Money in Politics in NY: Jan. 31 Edition

Senator Warren Prods New York to Pass Comprehensive Campaign Finance Reform

Last week, at St. Peter’s Church in New York City, U.S. Senator Elizabeth Warren and New York Attorney General Eric Schneiderman gave rousing speeches touching on campaign finance reform. Senator Warren explained the connection between the country’s broken campaign finance laws and growing income inequality. “We’ve got a government that works all too well for the rich and the powerful, and all too little for everyone else,” Warren said. She insisted that campaign finance reform should be a top priority for New York State. “Your governor has said, ‘Let’s attack money in politics head-on. Let’s go for campaign finance reform,’” Warren stated. “All I can say is go, go, go, GO!” Attorney General Schneiderman praised Governor Andrew Cuomo for including a public financing proposal in the budget. “The fact that the [public campaign finance] coalition was powerful enough to get the language included in the budget was a huge breakthrough,” Schneiderman said. However, he emphasized that constituents must keep the pressure on the governor and the legislature in the coming months in order to get it passed. Read more…

Yes, Please: Webcast Legislative Committee Meetings and Votes

Reinvent Albany joined a January 14 Memorandum of Support from good government groups for a bill that requires legislative committee meetings and votes to be webcast  “to the extent practicable.” It also requires that committee and session votes be placed online within 24 hours of being cast.  The bill, A2097-B (Hevesi) / S3046-B (Marcellino) is a laudable step forward.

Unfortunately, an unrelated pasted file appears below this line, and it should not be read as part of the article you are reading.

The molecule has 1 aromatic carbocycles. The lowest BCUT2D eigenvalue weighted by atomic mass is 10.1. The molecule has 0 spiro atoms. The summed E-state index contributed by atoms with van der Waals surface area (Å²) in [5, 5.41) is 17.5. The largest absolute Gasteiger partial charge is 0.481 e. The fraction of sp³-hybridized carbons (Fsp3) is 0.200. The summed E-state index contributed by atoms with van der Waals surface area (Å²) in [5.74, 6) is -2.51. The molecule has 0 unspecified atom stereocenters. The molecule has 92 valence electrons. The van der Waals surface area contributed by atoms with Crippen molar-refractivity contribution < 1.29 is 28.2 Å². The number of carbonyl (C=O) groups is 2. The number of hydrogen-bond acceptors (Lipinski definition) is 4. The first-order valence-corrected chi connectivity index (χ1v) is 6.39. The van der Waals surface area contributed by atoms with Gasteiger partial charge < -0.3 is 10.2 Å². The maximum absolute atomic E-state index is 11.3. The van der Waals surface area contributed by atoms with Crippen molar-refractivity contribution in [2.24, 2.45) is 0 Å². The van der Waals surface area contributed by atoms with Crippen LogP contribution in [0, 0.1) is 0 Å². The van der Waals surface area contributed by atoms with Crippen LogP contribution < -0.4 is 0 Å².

Given how inexpensive webcasting is – legislative interns with smart phones could stream to a Livestream channel – we think it is always “practicable.” But the legislature only streams from rooms already wired with webcams or with bulky, high definition equipment that greatly increases costs. So we will see. Our memo calls for strengthening the bill by:

[R]equiring archiving of videos on governmental websites, clarifying that hearings and forums should be webcast in addition to meetings, clarifying that webcasts should be conducted live, and providing online memos of support or opposition to legislation voted on in committee.

Thank you to Assembly member Andy Hevesi and Senator Marcellino for sponsoring the bill, and to Citizens Union for championing it.

Memo Support State Webcasting A2097

Money in Politics in NY: Jan 24 Edition

Gov. Cuomo Proposes Public Financing of Elections in Budget